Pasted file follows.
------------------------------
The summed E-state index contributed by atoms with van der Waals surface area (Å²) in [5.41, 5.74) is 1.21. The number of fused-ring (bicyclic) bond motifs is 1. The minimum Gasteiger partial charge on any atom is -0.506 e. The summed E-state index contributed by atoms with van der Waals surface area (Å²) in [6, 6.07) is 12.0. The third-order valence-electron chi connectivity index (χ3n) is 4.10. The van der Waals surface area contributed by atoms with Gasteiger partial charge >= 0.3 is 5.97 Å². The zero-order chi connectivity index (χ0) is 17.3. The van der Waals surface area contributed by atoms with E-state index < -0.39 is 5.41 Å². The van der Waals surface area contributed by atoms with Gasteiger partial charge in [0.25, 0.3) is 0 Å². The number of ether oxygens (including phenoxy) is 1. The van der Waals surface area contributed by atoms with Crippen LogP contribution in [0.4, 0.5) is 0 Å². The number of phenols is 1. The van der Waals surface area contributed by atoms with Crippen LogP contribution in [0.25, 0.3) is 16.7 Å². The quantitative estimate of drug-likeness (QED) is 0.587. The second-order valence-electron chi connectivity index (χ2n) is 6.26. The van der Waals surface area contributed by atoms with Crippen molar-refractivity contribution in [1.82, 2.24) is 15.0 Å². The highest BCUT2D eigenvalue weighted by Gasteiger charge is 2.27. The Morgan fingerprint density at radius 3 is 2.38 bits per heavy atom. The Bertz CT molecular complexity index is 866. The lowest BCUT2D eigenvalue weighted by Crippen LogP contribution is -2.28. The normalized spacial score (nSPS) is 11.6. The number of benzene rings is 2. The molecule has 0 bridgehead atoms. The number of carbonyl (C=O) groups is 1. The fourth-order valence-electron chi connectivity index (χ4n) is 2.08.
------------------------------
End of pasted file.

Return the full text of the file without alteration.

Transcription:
The summed E-state index contributed by atoms with van der Waals surface area (Å²) in [5.41, 5.74) is 1.21. The number of fused-ring (bicyclic) bond motifs is 1. The minimum Gasteiger partial charge on any atom is -0.506 e. The summed E-state index contributed by atoms with van der Waals surface area (Å²) in [6, 6.07) is 12.0. The third-order valence-electron chi connectivity index (χ3n) is 4.10. The van der Waals surface area contributed by atoms with Gasteiger partial charge >= 0.3 is 5.97 Å². The zero-order chi connectivity index (χ0) is 17.3. The van der Waals surface area contributed by atoms with E-state index < -0.39 is 5.41 Å². The van der Waals surface area contributed by atoms with Gasteiger partial charge in [0.25, 0.3) is 0 Å². The number of ether oxygens (including phenoxy) is 1. The van der Waals surface area contributed by atoms with Crippen LogP contribution in [0.4, 0.5) is 0 Å². The number of phenols is 1. The van der Waals surface area contributed by atoms with Crippen LogP contribution in [0.25, 0.3) is 16.7 Å². The quantitative estimate of drug-likeness (QED) is 0.587. The second-order valence-electron chi connectivity index (χ2n) is 6.26. The van der Waals surface area contributed by atoms with Crippen molar-refractivity contribution in [1.82, 2.24) is 15.0 Å². The highest BCUT2D eigenvalue weighted by Gasteiger charge is 2.27. The Morgan fingerprint density at radius 3 is 2.38 bits per heavy atom. The Bertz CT molecular complexity index is 866. The lowest BCUT2D eigenvalue weighted by Crippen LogP contribution is -2.28. The normalized spacial score (nSPS) is 11.6. The number of benzene rings is 2. The molecule has 0 bridgehead atoms. The number of carbonyl (C=O) groups is 1. The fourth-order valence-electron chi connectivity index (χ4n) is 2.08.